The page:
Boss comes in , I go "I got a bad back, you take the top end ....   as soon as he gets both hands and forearms under , out comes the guy  ;  ' Raaaagh  ! ' . 

Man, did that guy move ... and he actually had a good running style , arms and legs goin', head up straight  ... some serious speed going there ; down the corridor, past nurses station, left turn, down the main corridor, all the way around the corner .   ... then a head pops back around the corner  with the funniest look on its face ! 

Later he told us that he knew it was a work mate , but he couldnt help it, his body took off by itself ! :D 

Edited by back to earth
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 Can I get two shots at this ?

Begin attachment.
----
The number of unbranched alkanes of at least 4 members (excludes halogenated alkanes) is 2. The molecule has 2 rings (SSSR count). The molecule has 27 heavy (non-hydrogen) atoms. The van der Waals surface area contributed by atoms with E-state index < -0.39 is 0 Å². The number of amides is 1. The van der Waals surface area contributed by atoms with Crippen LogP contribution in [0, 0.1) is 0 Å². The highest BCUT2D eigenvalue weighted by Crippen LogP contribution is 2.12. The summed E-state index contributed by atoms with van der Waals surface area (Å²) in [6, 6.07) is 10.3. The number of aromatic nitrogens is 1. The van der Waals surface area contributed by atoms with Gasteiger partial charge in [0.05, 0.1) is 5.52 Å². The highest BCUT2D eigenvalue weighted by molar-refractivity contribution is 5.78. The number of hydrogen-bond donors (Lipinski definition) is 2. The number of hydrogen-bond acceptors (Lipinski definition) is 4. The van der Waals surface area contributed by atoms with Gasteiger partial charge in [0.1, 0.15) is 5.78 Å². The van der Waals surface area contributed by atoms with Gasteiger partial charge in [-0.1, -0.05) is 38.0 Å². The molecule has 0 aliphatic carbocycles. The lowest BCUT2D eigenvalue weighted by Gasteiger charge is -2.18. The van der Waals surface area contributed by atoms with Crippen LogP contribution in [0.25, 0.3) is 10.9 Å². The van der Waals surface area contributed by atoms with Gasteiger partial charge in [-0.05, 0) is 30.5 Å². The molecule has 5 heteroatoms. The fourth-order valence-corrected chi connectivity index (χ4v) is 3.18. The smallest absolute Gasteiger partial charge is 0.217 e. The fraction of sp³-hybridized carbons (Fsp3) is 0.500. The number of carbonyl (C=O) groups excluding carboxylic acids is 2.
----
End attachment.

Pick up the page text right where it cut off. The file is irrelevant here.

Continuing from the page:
33d210fe7fd2e43a53a7071712d4590d.jpg

 

Image result for The Birds Hitchcock

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On March 14, 2017 at 0:08 AM, Hanslune said:

Question what was the extent and characteristics of Egyptian 'colonies' in the Levant, purely military posts to hold what is now Sinai, Israel and Palestine or more?

Oh, my poor Hanslune. You must've thought everyone was ignoring you. I was going back through the thread and only now noticed this, so I'll pipe in.